What Can Be Done About Rural Newspapers (Even Though It Probably Won’t Be)?

Yesterday I wrote that Another Local Paper Changes Hands. With the failure of legacy publishing, what are rural communities to do?

(Obvious point: FREE WHITEWATER is not an online newspaper – never aspired to be, never will be. This is a website of independent commentary: aligned with no faction, beholden to no faction.)

A few thoughts on rural newspapers:

1.  Begin with a commitment & a focus on content. If a publication doesn’t have a message, no one will care that the publisher aspires to be a messenger.  No message, no messenger.

2.  Conviction comes first, everything else (including consensus) comes later (if ever).

3.  The context of it all for rural communities: economic stagnation and relative decline.  Publications that flack the status quo – subsidies for business buddies, tax incremental districts, boosting a few self-promoting local notables along the way – face the same dark future as the publications that have already changed hands.

A few – pushing a kind of pro-government conservatism of their own enrichment – have benefited only at the expense of the many.

If that’s one’s outlook, it’s an outlook appealing only to a desperate or deluded – and declining – demographic.

Speak truth to power, even at the local level.

4.  Pick tried and tested software. For almost any community group, and for homegrown publications, too – an existing software platform like Facebook, Instagram, etc. is more than adequate to reach lots of people. Public institutions will still need standalone websites, and the occasional blogger may find a standalone website useful (as I do), but for most people, Facebook is more than enough to reach a rural community.

Facebook does skew old, and but if one keeps one’s content punchy, younger people will visit, too. Mix it up with Instagram, and a publication will be in good shape.

5.  Never, ever pay someone to publish a Facebook page on one’s own behalf. I can’t stress this enough: no publication or community group should spend even one copper coin on someone else’s Facebook work.  I’ll write more about this another time, but anyone selling you what you can do better on your own is nothing more than a greedy peddler.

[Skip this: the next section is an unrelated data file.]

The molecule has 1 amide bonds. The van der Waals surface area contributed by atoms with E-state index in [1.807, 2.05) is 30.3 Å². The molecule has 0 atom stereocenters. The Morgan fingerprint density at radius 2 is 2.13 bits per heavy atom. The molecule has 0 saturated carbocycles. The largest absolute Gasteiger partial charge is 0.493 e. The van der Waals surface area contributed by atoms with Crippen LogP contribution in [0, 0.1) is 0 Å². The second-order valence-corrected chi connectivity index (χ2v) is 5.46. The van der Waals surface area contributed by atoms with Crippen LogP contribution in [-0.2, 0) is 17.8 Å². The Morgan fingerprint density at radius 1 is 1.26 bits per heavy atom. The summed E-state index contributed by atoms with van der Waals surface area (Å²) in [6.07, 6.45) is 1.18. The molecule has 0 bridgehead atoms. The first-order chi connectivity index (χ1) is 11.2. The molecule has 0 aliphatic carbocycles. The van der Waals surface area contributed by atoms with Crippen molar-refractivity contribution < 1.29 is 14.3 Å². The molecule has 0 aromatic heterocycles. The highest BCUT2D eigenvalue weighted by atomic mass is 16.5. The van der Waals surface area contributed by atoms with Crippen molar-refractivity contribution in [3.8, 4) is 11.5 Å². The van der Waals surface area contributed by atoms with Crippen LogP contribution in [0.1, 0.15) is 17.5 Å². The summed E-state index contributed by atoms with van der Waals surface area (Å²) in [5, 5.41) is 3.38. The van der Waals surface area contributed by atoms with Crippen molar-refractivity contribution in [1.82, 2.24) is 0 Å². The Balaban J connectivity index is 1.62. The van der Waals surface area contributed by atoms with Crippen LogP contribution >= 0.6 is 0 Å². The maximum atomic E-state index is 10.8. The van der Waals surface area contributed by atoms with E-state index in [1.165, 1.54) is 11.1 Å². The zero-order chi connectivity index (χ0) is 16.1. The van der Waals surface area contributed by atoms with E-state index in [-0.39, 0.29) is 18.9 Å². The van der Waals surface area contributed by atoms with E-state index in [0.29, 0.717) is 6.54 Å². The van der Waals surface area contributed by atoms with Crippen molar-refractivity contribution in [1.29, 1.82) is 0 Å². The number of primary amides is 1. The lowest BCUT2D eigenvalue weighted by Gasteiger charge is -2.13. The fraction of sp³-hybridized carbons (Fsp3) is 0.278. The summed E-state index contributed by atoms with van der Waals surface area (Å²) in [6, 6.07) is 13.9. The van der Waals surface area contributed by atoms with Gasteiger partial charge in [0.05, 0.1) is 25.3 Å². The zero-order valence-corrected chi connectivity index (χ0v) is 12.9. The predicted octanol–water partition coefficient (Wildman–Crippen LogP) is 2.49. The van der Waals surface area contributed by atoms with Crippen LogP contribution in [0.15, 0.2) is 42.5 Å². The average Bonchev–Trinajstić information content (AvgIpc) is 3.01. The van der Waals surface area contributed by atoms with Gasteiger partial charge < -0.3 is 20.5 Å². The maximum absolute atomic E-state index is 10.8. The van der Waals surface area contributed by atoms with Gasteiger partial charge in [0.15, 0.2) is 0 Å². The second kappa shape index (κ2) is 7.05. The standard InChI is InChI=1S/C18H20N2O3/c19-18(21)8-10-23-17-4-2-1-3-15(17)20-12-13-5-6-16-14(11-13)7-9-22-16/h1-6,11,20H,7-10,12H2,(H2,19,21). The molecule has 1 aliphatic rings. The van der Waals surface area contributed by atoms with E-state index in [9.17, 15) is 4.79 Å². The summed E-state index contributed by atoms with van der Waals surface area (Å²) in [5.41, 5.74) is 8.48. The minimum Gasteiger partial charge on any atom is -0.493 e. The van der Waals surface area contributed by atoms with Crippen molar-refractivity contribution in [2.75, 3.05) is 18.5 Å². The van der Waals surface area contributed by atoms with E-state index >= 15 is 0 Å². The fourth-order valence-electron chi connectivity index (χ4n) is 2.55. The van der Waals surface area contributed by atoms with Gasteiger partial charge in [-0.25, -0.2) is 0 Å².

Write your own ideas in your own voice. When I write, this is truly how I speak. When others write, they should write as they truly speak.

No one needs a vulgar new man to sell him or her only banal, lifeless words.

(Along these same lines, no rural community needs a ‘communications specialist.’  Honest to goodness, learn about Facebook and Instagram and have at it.  Learn by reading successful sites each day.)

6.  Forget advertising, forget subscriptions. There’s a necessary shift in publications from advertising (which makes little for most publishers) to subscriptions (which may make more for some highly-sought writers).  See The Media’s ‘Post-Advertising’ Future.  Subscriptions, however, will pay the bills only for a few publications.

The newspapers in our area planning to go behind a restrictive paywall will never make a go of it: they won’t find enough subscribers for their anemic content.

They’ll go under in a few years after the new publishers have sucked the marrow from each paper’s bones.

Worse: in small towns, the few subscribers and advertisers one collects will often prove risk-averse, and insistent on bland content.  Appeasing advertisers like that will come at the price of readership growth among creative, vibrant readers.

7.  Self-fund. That’s why existing platforms like Facebook and Instagram (or content management solutions like WordPress) are a good idea: they’re inexpensive. If you write with conviction and in your own voice, you’ll gain an audience, but you need to be independent of others’ financial pressures.  Stay lean.

8.  An example.  Consider this: The Libraries Bringing Small-Town News Back to Life (‘As local news outlets disappear in America, some libraries are gaining new relevance’).

Why say, after all this, that what can be done probably won’t be done (at least in the short term)?

Because small-town officials and notables who have run cities like Whitewater into the ground, while extolling their own supposed accomplishments, will do what they can to manage their communities’ narratives right to the time that those men will prove unable to manage anything at all.

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5 years ago

The whole area is a news wasteland.It’s true that these old publishers ruined their family assets. There aren’t many educated people who will miss them.

Who knows about all the towns that are facing this problem, but you are right about Whitewater. To speak the truth about what’s wrong is to mention that Whitewater has been run like a small southern town. It’s changing but no thanks to the local newspapers.

Joe has correctly described where we are with mostly prep sports and such. These guys will never investigate a problem thoroughly.